Professor Brown likewise brought a new dimension to the curriculum at Williams, offering such courses as “Nothin’ but the Blues,” “African Rhythm, African Sensibility,” and “The History of African American Music.” He also taught courses at Harvard University, Mt. Holyoke College, and Northeastern University.
Words cannot express our gratitude for the wonderful legacy Professor Brown leaves to our department, the college, and the community, a legacy that expanded our musical horizons and experiences tremendously. We’re a different and even better place thanks to his time with us, and we will miss his warm smile and indomitable good humor even in the face of great challenges. We honor his memory and celebrate his life with the inauguration in 2012-13 of “The Ernest Brown World Music Concert Series,” dedicated to bringing musicians from across the globe to share their musical talents with the Williams College community.
On April 4, 2012, Williams College President Adam Falk announced the passing of Ernest Brown:
“I am sad to report the death of Ernest Brown, professor of music.
Since joining the faculty in 1988, Ernest broadened culturally the college's engagement with music. As an ethnomusicologist he taught such courses as "Music Cultures of the World," "History of African American Music," and "Black Music and Postmodernism." He was an accomplished player of the marimba and mbira as well as a drummer. And, of course, he was so deeply involved for many years with both Kusika and the Zambezi Marimba Band. Nothing was more aurally and visually joyful than experiencing Ernest on stage surrounded by students as they made delightful music together.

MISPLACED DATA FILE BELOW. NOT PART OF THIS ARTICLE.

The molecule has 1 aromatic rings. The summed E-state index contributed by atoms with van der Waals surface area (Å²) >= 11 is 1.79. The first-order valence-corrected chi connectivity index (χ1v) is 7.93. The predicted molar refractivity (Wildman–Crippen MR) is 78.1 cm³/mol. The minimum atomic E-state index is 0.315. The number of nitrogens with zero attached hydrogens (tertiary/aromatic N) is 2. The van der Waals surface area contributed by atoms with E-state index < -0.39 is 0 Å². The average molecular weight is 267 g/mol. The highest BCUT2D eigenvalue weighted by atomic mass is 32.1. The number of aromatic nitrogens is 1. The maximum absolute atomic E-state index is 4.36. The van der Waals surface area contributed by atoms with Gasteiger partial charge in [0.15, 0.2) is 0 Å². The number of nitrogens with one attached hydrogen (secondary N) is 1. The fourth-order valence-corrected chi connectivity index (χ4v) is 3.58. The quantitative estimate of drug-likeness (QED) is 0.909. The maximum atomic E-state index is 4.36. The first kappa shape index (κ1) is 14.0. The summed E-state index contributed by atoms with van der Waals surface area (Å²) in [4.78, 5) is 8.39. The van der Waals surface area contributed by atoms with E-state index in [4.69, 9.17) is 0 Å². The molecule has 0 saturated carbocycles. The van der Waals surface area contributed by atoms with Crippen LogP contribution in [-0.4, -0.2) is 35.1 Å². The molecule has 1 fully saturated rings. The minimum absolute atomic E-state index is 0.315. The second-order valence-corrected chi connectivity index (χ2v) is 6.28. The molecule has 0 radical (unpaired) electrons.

Ernest also greatly increased the college's interaction with Africa itself--bringing performers here and traveling there himself, sometimes for research and other times as a cultural emissary sponsored by the U.S. State Department.
Our thoughts are with his family.”
Photo by Marcela Villada Peacock
Since the 1968 premiere of Second Composition for Large Orchestra by the Seattle Symphony, David Kechley has produced works in all genres. His music draws from a variety of sources including the “usual suspects” of twentieth century concert music, concert composers from the more distant past and present, and many forms of vernacular, popular, and ethnic musics. Although these influences are generally integrated into a consistent style, the resulting musical narratives often create sharp contrasts between lyricism, virtuosity, and dramatic gesture.